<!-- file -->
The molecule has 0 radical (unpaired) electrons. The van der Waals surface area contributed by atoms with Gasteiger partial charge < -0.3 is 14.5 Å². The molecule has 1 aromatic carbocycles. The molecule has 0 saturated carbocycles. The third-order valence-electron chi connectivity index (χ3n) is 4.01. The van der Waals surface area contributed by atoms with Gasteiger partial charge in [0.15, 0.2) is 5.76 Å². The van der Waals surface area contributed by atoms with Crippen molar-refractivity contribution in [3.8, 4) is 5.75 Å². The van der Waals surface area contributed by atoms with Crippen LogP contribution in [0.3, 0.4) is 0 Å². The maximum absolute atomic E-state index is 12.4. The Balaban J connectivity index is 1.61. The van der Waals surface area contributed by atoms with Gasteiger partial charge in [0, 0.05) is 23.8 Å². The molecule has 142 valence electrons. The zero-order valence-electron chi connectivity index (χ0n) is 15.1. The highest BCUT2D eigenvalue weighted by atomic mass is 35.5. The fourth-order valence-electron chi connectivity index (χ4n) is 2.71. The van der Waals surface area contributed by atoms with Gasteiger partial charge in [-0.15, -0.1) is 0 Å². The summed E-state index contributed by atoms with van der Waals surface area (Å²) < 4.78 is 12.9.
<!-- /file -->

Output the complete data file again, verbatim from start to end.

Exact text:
The molecule has 0 radical (unpaired) electrons. The van der Waals surface area contributed by atoms with Gasteiger partial charge < -0.3 is 14.5 Å². The molecule has 1 aromatic carbocycles. The molecule has 0 saturated carbocycles. The third-order valence-electron chi connectivity index (χ3n) is 4.01. The van der Waals surface area contributed by atoms with Gasteiger partial charge in [0.15, 0.2) is 5.76 Å². The van der Waals surface area contributed by atoms with Crippen molar-refractivity contribution in [3.8, 4) is 5.75 Å². The van der Waals surface area contributed by atoms with Crippen LogP contribution in [0.3, 0.4) is 0 Å². The maximum absolute atomic E-state index is 12.4. The Balaban J connectivity index is 1.61. The van der Waals surface area contributed by atoms with Gasteiger partial charge in [0, 0.05) is 23.8 Å². The molecule has 142 valence electrons. The zero-order valence-electron chi connectivity index (χ0n) is 15.1. The highest BCUT2D eigenvalue weighted by atomic mass is 35.5. The fourth-order valence-electron chi connectivity index (χ4n) is 2.71. The van der Waals surface area contributed by atoms with Gasteiger partial charge in [-0.15, -0.1) is 0 Å². The summed E-state index contributed by atoms with van der Waals surface area (Å²) < 4.78 is 12.9.